Taxpayer Fails to Prove Compensation Deduction

It may often be a good idea for a small business owner to have
children and other relatives on the company payroll. However, a new
Tax Court case put a spotlight on what truly qualifies for the tax
deductibility of compensation to that employed relative, and what does

Certainly, small business clients may know the tax benefits of having
family members on the payroll, but a new Tax Court case, Wolpert, TC
Memo 2022-70, 7/7/22,  found that the payments must be for actual
services rendered.

Background: Hiring your child to work for your company can turn into a
tax bonanza. Although the wages are taxable to your child, they will
often qualify for tax-free fringe benefits, including health
insurance. In addition, the child may participate in the company’s
401(k) or another qualified retirement plan. And there may be payroll
savings for a young child employed by an unincorporated business.

To top things off, the business can deduct the amounts paid to the
child as long as they are reasonable for the services they
legitimately provide. But the burden of proof is on the business if
the IRS contests the deduction. That was the rub in the new case.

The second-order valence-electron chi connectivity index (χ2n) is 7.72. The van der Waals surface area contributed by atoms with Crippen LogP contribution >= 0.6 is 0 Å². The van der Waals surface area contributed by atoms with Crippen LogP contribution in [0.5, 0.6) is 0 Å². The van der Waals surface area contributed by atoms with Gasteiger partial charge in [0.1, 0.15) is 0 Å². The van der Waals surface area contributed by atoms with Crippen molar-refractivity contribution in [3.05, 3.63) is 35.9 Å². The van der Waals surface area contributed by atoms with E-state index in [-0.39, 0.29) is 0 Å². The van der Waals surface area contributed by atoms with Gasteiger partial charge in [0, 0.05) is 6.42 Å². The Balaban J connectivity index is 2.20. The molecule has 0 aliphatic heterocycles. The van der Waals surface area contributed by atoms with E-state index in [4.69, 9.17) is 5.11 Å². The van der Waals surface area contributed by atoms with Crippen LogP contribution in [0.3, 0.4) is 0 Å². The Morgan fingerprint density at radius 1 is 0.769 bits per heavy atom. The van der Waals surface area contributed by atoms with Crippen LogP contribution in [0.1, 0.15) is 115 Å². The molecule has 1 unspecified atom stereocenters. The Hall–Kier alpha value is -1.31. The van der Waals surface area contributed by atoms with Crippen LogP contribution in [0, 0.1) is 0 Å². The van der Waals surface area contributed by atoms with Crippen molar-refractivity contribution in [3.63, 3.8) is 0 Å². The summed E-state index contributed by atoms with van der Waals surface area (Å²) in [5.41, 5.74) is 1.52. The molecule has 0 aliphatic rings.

Key facts: The taxpayer, a resident of Pennsylvania, is a former
professor of public affairs and urban planning. His academic career
included posts at the Wharton School of the University of Pennsylvania
and Princeton University.

During the two tax years in question—2016 and 2017—the taxpayer
engaged in various consulting activities focusing on civic engagement.
He didn’t maintain a separate checking or credit card account for his
consulting activities. Instead, he made payments from personal
checking accounts.

The IRS disputed a number of deductions claimed for business expenses,
including vehicle and travel expenses. For this purpose, we will focus
on the taxpayer’s claims regarding various checks issued to his three
children and one grandchild for work as his “assistants.”

School’s out: After examining the facts and the testimony at trial,
the Tax Court concluded that the taxpayer failed to properly
substantiate the payments as compensation or reimbursement amounts.
Thus, they are treated as being purely personal and nondeductible.

To summarize, the taxpayer didn’t maintain bank accounts to be used
for payment of compensation by his business. Notably, there wasn’t any
documentary evidence presenting payments being made for services, nor
were there any copies of negotiated checks to assistants.

The payments from the personal accounts didn’t bear any notation as to
the purpose of payment. Also, the taxpayer failed to provide any
evidence substantiating the expenses of one child who was purportedly
being reimbursed. Ultimately, there was no proof that the child worked
for her father.

Finally, the taxpayer’s contention that a child inadvertently threw
out business records stored in their residence following her mother’s
death wasn’t supported. This closed the book on the taxpayer’s case.

Reminder: A taxpayer’s company can deduct payments to a child, or
another relative if the compensation is reasonable in amount. If a
client has a bona fide business relationship that can be
substantiated, make sure they don’t go overboard and pay the child an
excessive salary. Some common sense can go a long way.

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